So, Friday’s US jobs report missed on the headline front and the dollar’s immediate response was to go down. The weaker employment reading was in part due to hurricane Florence. However, the non-farm payrolls report didn’t trigger a massive move by any means as the headline disappointment was more than made up for with the upward revisions for the previous months, as my colleague Matt Weller highlighted in his NFP recap earlier HERE. Meanwhile the unemployment rate dropped to just 3.7%, a 49-year low, and crucially average hourly earnings rose 0.3% m/m, as expected, causing the year-over-year growth rate in wages to tick down to 2.8%. So, overall, the jobs report wasn’t too bad, but not great either. So the initial dollar selling stalled as the session wore on.
Heading into next week, the economic calendar is quite quiet. Monday, in particular, will be a snoozer in terms of data with both North American nations and Japan out on holidays, although we will have some European data on the agenda (e.g. Eurozone Sentix Investor Confidence and German Industrial Production). And for the rest of the week, too, we will only have a handful of potentially market-moving data releases to look forward to. These include, among others, UK GDP and manufacturing production on Wednesday, and European Central Bank’s meeting accounts and US Consumer Price Index (CPI) on Thursday. The UK GDP is expected to have expanded 0.1% month-over-month in August after growing by 0.3% m/m in July. Manufacturing production is expected to have rebounded by 0.1% on the same month after its unexpected fall of 0.2% in July. And as far as US CPI is concerned, well this is seen rising 0.2% on both headline and core fronts.
With the economic calendar being quiet, you’d think the markets won’t move much. Well, this is not necessarily true. There could be unexpected geopolitical developments, for example, which could see the markets move sharply in one or the other direction. But aside from that, the key focus will remain on the rising yields, after government bond prices got absolutely hammered in recent days, leading to a stock market sell-off. In essence, it is the unwinding of the massive bond buying programmes from major central banks, led by the US where the Federal Reserve is already on a hiking cycle, which is unnerving investors. But we are also seeing bonds fall and yields rise in Europe, with German and UK 10-year bond yields hitting their best levels since May this week.
Clearly market participants are growing optimistic about the health of the global economy and therefore expect monetary conditions to tighten further. The ECB has already started to taper its bond buying programme and plans to end it in December, before raising interest rates at some point in 2019 - probably after the summer. In the UK, the Bank of England has already raised rates from the post-financial crisis record lows and is expected to tighten its belt further in the upcoming months, especially if there is a breakthrough in Brexit stablemate. Elsewhere, the Bank of Canada is set to hike rates again at its next meeting owing to improving conditions there and after they reached a new trade deal with the US and Mexico.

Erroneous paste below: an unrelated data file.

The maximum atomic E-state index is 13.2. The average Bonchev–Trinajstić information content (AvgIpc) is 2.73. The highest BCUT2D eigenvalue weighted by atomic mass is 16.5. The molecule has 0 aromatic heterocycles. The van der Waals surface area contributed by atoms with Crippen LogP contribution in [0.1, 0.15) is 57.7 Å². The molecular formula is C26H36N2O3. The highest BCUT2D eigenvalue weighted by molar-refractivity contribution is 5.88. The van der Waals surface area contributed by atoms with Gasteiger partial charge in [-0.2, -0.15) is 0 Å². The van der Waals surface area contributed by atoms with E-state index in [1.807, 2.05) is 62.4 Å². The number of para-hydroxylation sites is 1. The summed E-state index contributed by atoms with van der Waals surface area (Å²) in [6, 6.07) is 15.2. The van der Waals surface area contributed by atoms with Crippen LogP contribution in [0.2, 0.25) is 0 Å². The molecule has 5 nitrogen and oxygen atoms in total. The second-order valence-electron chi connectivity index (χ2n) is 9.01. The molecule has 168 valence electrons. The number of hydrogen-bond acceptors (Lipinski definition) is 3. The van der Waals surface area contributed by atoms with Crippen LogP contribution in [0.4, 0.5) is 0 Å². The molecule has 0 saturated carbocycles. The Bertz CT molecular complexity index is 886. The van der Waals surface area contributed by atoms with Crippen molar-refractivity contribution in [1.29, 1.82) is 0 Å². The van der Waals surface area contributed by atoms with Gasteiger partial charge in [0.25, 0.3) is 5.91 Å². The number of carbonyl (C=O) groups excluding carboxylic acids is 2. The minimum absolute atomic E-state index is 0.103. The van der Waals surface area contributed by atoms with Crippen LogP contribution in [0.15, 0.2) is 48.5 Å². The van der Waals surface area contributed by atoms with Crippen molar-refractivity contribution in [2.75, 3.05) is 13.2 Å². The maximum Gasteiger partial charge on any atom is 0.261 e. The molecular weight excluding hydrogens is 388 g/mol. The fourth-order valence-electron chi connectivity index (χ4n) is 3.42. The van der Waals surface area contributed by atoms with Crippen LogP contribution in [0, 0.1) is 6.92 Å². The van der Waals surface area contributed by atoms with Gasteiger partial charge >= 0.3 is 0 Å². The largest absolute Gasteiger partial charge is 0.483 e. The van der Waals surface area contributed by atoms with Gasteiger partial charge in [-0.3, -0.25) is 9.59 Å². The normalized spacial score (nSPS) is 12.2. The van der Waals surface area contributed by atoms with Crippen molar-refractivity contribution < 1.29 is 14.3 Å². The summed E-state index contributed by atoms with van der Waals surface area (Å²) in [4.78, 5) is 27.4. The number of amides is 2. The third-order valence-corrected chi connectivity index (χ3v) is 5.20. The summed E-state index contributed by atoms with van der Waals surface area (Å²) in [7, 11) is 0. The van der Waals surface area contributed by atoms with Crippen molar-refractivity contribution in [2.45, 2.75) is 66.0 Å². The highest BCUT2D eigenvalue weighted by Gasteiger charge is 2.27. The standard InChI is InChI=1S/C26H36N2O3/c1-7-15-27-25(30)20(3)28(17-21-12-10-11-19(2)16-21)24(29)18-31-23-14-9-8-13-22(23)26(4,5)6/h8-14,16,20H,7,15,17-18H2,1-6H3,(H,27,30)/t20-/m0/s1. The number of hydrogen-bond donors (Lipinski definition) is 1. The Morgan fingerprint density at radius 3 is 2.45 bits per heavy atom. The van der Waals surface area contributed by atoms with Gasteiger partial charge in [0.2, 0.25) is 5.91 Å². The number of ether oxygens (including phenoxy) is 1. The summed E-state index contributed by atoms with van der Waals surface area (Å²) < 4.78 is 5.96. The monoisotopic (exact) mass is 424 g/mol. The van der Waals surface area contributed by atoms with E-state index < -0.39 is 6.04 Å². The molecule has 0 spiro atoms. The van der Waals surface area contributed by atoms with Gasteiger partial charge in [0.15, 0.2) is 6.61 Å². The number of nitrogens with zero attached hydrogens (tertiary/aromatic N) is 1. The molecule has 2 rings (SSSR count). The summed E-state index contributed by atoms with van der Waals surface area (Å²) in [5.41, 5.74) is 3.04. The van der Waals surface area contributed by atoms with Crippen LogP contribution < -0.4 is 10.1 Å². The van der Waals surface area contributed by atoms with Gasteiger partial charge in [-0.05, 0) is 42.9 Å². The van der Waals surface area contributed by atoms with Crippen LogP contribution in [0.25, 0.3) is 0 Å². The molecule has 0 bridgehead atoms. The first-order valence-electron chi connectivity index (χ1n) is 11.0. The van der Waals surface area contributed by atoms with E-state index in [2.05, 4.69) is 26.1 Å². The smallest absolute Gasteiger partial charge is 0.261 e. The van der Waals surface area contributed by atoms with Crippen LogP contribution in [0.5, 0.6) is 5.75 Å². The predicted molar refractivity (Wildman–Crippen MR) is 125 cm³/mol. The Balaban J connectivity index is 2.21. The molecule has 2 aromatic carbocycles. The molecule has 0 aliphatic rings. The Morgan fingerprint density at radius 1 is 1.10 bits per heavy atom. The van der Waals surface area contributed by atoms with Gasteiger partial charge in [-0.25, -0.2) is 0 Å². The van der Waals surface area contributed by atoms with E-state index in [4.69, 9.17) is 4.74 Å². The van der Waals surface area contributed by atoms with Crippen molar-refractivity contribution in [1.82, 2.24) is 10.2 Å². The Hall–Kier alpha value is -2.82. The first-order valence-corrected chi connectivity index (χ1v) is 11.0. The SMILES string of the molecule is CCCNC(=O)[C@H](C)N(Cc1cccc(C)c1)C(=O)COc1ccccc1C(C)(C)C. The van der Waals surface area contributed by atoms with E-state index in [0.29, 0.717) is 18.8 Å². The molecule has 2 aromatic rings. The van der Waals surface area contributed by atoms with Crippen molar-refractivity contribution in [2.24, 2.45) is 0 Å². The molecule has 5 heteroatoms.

The rally in bond yields, if sustained, could have major implications on financial markets going forward. After all, it was during all those years post the financial crisis when they were falling which led to investors flocking to the higher-yielding stock markets in the first place. Now that bond yields are rising, this is eroding the attractiveness of equities on a relative basis. Thus, we could see funds flowing out of equities, leading to a correction for major global indices soon. Meanwhile the rising yields in developed economies could potentially re-ignite the emerging market currency crisis. This is an additional risk factor for equities that needs to be taken into account.
However it is not all doom and gloom out there. Higher yields are seen as being positive for banking stocks. So we may see financial do much better than was the case previously, once things calm down. Also, the third quarter reporting season is set to unofficially start from next week, which means there’s potential for equities to rise in the event we see more beats than misses.As far as the FX markets are concerned, we think that yen crosses should garner a lot of attention next week as investors react to the risk-on-risk-off situation in the equity markets. If stocks fall further then the likes of the EUR/JPY, AUD/JPY and NZD/JPY could come under increased pressure. We are not too sure about the majors, though, as it is not just in the US that yields are on the rise. Still, the EUR/USD could be in real trouble if it ends the week below 1.1530 key support.
Source: eSignal and FOREX.com. Please note, this product is not available to US clients